Pesticide-induced T-lymphocyte suppression and secondary viral infection has been proposed as a cause of NHL, 52 but NHL risk factors that cause immune dysfunction (HIV infection, therapeutic or hereditary immune suppression) tend to be associated with histologic subtypes that are predominantly t(14;18)-negative. 53,54 Agricultural factors associated with t(14;18)-negative NHL in this analysis included brucellosis in swine (probably Brucella suis) and nicotine livestock insecticide. Brucellosis is a reportable zoonotic disease associated with livestock production, abattoir and veterinary work, and consumption of unpasteurized dairy products. Over 90% of human cases of brucellosis in the United States may be undiagnosed. 55,56 If swine-derived human infection is a relevant factor, then the true risk of t(14;18)-negative NHL could be much higher than suggested by the odds ratio of 5.2 for exposure to pigs diagnosed with brucellosis.
We noted greater than additive joint odds ratios for t(14;18)-positive NHL and fumigant exposure combined with agricultural exposures. This finding might indicate biologic interactions, or could be related to a particular mode of fumigant use, for example, in enclosed feed storage facilities. Fumigant exposures may be associated with NHL among workers in the flour industry. 32
Some concerns have been raised about the ability of farmers to recall accurately their use of specific pesticides. This problem may have led to exposure misclassification in our study, but would have been more likely to mask associations than create spurious ones. 57,58 It is unlikely that exposure misclassification, recall bias, or interviewer bias would have been differentially associated with case-subtypes.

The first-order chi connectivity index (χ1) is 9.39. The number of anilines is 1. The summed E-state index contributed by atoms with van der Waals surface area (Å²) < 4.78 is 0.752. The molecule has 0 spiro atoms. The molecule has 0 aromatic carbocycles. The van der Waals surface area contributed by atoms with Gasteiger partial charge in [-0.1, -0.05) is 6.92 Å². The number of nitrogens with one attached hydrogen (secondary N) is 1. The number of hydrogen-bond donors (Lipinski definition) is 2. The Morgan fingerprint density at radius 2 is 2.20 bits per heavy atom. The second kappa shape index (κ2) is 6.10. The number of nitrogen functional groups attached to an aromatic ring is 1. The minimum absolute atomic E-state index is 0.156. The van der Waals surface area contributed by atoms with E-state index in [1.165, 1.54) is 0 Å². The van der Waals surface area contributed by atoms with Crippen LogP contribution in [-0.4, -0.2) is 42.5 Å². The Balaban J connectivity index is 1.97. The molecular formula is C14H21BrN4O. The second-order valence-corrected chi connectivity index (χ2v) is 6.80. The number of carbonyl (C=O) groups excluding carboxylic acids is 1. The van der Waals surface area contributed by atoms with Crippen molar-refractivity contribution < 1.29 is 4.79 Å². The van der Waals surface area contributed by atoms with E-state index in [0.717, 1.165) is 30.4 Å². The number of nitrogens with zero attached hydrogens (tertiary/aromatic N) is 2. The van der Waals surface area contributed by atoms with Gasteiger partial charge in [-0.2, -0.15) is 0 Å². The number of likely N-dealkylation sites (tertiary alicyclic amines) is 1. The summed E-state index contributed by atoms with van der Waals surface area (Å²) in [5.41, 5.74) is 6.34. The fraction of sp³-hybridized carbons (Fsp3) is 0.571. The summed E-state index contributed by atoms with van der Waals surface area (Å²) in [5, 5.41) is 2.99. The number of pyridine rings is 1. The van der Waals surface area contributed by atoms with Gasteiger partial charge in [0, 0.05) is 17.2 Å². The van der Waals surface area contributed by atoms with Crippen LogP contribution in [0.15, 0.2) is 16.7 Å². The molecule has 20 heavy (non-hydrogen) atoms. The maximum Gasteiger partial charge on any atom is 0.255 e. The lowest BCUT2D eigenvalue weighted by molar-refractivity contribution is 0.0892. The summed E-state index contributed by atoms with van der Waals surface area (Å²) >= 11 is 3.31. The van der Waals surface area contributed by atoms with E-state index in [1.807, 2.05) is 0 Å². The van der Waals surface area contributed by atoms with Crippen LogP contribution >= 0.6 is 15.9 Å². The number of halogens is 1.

One-third of study participants were represented by next-of-kin respondents, and these were more likely to be classified as unexposed to pesticides, or to be missing data on specific agricultural exposures. 58 Effect estimates for t(14;18)-positive NHL tended to increase slightly when proxy data were excluded, but this change may have been due to combined effects of improved exposure classification and the exclusion of cases with more rapidly fatal disease. The use of deceased controls for deceased cases is also a concern, since exposures associated with early mortality (e.g., cigarette smoking) may be over-represented in such controls. 59,60 We do not know the extent to which this would have affected risk estimates for agricultural exposures; however, adjusting for vital status had little impact on model results.
Some false-negative outcome classification was likely, due to t(14;18) breakpoints outside the range of PCR primers. The MBR1:JH consensus primer set has been reported to miss approximately 20% of t(14;18) breakpoints. 29 The sensitivity of our assay may have been improved by the addition of the MBR2 primer, which increased the range of bcl-2 breakpoints we could detect; nine of our t(14;18)-positive cases had breakpoints outside the range of MBR1. A sensitivity analysis demonstrated that false-negative classification of t(14;18)-positive cases would have biased estimates for t(14;18)-negative NHL toward those for -positive NHL, while estimates for t(14;18)-positive NHL would have been unaffected, as long as misclassification was independent of exposure. We were careful to avoid PCR contamination, a possible cause of false-positive t(14;18) amplification. Analyses that excluded cases most likely to have been contaminated (β-globin negative cases and cases identified via nested PCR) were comparable with results for all assayed cases.